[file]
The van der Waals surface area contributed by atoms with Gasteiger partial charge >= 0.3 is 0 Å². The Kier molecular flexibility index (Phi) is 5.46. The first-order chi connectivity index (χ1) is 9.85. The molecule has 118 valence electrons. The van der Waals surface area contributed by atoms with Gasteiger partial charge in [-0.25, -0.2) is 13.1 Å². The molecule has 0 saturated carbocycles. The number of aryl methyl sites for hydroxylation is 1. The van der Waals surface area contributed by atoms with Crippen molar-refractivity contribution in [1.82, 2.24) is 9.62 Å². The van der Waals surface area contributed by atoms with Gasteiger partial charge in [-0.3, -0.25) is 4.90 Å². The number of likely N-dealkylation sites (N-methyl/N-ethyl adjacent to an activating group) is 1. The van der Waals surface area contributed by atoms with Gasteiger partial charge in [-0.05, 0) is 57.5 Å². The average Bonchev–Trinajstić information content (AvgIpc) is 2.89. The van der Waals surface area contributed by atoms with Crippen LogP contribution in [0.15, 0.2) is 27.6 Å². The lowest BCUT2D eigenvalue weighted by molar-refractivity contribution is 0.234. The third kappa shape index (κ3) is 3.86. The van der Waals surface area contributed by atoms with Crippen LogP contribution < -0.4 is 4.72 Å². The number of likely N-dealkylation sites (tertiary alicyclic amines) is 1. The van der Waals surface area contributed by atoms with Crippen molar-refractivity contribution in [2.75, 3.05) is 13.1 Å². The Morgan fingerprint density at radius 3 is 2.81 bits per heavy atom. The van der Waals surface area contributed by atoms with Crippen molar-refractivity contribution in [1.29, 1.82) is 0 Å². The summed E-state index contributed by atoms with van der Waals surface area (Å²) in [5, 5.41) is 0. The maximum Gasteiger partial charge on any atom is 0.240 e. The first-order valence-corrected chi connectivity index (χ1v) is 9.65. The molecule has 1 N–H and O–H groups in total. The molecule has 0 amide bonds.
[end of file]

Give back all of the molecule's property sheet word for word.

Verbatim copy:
The van der Waals surface area contributed by atoms with Gasteiger partial charge >= 0.3 is 0 Å². The Kier molecular flexibility index (Phi) is 5.46. The first-order chi connectivity index (χ1) is 9.85. The molecule has 118 valence electrons. The van der Waals surface area contributed by atoms with Gasteiger partial charge in [-0.25, -0.2) is 13.1 Å². The molecule has 0 saturated carbocycles. The number of aryl methyl sites for hydroxylation is 1. The van der Waals surface area contributed by atoms with Crippen molar-refractivity contribution in [1.82, 2.24) is 9.62 Å². The van der Waals surface area contributed by atoms with Gasteiger partial charge in [-0.3, -0.25) is 4.90 Å². The number of likely N-dealkylation sites (N-methyl/N-ethyl adjacent to an activating group) is 1. The van der Waals surface area contributed by atoms with Gasteiger partial charge in [-0.05, 0) is 57.5 Å². The average Bonchev–Trinajstić information content (AvgIpc) is 2.89. The van der Waals surface area contributed by atoms with Crippen LogP contribution in [0.15, 0.2) is 27.6 Å². The lowest BCUT2D eigenvalue weighted by molar-refractivity contribution is 0.234. The third kappa shape index (κ3) is 3.86. The van der Waals surface area contributed by atoms with Crippen LogP contribution < -0.4 is 4.72 Å². The number of likely N-dealkylation sites (tertiary alicyclic amines) is 1. The van der Waals surface area contributed by atoms with Crippen molar-refractivity contribution in [2.75, 3.05) is 13.1 Å². The Morgan fingerprint density at radius 3 is 2.81 bits per heavy atom. The van der Waals surface area contributed by atoms with Crippen molar-refractivity contribution in [1.29, 1.82) is 0 Å². The summed E-state index contributed by atoms with van der Waals surface area (Å²) in [5, 5.41) is 0. The maximum Gasteiger partial charge on any atom is 0.240 e. The first-order valence-corrected chi connectivity index (χ1v) is 9.65. The molecule has 1 N–H and O–H groups in total. The molecule has 0 amide bonds.